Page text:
You no longer have to worry that … “All I got was advice.” I will give you much more.
Athletes have said to me, “I like what you are teaching because now I have something I can actually do and can depend on to stay calm and relaxed and mentally tough.”
When I didn’t know any skills about recognizing my thoughts, I always wondered why I struggled in the frat inning or why o had that feeling of stress before the game. After learning skills I was able to identify these things and move past them, making me become much more successful.
You will learn mental-and-emotional-self-management skills so that you become self-reliant in handling the ups and downs in sports, in academics and in life. Unfortunately, mental-and-emotional-self-management skills are not taught in our formal education systems in the United States. This gap in curriculum spilled onto the sports field leaving coaches and players with the incomplete model that has been used for generations. I am bridging the gap by teaching methods, along with bringing you the latest innovations in mental-game techniques.
A former Division I college athlete wrote me the following email which summarizes becoming self-reliant and self-confident by diligently practicing managing the mental-and-emotional side of life…in sports and now in a new job/career:
“I think one if the biggest things that it taught me, was that I could allow my negative feelings and they could just pass through. It’s hard to have feelings of self doubt and continually have to push them under the surface. Once I allowed them and moved past them I was much more mentally successful. It also taught me tools that I could use quickly to change my focus or get focused in something. I still use the tapping routine that I used in college for job interviews or other stressful times of my life. I rely on realizing my thoughts and feelings daily to keep my mind clear and able to do the best job at my job as possible.”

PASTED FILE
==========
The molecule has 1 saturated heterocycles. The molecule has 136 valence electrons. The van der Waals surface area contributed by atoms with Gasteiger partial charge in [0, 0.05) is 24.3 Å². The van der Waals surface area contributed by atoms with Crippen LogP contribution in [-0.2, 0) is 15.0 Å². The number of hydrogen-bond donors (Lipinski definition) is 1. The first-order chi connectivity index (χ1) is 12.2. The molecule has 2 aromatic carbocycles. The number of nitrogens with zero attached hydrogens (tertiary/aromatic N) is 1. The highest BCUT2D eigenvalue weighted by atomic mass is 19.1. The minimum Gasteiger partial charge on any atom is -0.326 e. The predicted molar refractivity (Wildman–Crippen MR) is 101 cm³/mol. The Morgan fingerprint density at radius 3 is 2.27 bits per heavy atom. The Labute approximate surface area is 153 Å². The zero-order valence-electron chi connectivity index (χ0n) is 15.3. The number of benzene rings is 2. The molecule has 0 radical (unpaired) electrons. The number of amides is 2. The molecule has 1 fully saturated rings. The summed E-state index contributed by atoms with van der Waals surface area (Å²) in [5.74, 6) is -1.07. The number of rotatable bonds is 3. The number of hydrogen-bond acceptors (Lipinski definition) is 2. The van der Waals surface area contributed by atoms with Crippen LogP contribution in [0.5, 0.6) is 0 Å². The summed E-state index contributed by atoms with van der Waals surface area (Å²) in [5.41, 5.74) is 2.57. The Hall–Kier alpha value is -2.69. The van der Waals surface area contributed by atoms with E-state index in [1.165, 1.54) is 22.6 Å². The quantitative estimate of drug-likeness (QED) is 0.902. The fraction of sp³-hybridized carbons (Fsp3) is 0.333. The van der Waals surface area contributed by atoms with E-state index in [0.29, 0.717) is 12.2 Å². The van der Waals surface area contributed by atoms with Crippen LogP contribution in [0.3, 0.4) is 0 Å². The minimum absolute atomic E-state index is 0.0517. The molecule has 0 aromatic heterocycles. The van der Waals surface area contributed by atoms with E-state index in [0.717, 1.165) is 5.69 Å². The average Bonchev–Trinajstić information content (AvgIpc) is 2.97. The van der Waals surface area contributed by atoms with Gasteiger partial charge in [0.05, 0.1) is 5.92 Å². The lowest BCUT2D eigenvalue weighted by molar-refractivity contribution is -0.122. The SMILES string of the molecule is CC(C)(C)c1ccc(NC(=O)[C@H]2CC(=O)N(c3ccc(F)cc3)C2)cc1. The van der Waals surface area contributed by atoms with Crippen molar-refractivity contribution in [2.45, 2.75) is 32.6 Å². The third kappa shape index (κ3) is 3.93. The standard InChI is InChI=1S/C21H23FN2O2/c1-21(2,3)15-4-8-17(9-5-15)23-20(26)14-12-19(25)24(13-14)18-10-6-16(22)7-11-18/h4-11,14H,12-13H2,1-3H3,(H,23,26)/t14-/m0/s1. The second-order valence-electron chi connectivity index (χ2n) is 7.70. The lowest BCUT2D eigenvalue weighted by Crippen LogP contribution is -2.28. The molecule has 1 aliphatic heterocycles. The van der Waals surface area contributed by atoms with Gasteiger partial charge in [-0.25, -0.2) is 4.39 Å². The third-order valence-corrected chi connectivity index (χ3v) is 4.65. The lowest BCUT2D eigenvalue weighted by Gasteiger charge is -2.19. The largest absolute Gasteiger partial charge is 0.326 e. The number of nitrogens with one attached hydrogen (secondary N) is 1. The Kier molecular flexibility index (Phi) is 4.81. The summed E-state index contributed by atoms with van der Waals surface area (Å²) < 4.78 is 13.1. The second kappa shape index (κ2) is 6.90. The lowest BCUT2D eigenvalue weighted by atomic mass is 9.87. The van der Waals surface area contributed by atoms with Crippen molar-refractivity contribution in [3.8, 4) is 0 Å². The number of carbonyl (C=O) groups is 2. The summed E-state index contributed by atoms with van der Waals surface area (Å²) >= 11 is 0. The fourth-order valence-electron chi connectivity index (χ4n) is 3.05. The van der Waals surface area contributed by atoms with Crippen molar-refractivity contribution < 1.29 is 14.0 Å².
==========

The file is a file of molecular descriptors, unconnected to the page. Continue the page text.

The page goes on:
Advice + Nothing else = Incomplete mental-game system: You can’t just give advice and not teach how to put it into practice…like a coach who only tells his players to “get mentally focused” or “mentally tough” and then does nothing more on the mental side of their sport. This is still too often the case in today’s sports world.
Advice + Cognitive (thinking) Methods = More complete mental-game system: Some coaches and athletes are using cognitive methods taught by sports psychologists; though, sports psychologists still face the bind of saying “psychology” and having people think you are going to analyze what is wrong with them and why. People learn that sports psychology, when demystified, teaches practical mental-game skill practice like consistently changing negative thinking (self-talk) to positive thinking. Many of the sport psychology methods are practical and really do help athletes perform better.
Advice + Cognitive Methods + Mind/Body Methods = Total mental-game system: A handful of sports performance practitioners, myself included, are adding mind/body methods to complete the mental-game model because science teaches us that your mind and body work together simultaneously, not separately. Further, brain science teaches us that thoughts are energy. Your thoughts don’t just stay in your brain. The energy of your thoughts travels into your body and affects your physical performance. The mind/body methods are effective and fast for relaxing your body and calming your mind, as well as, really clearing any negative energy out of your system. Anyone can easily learn and practice these mind/body methods.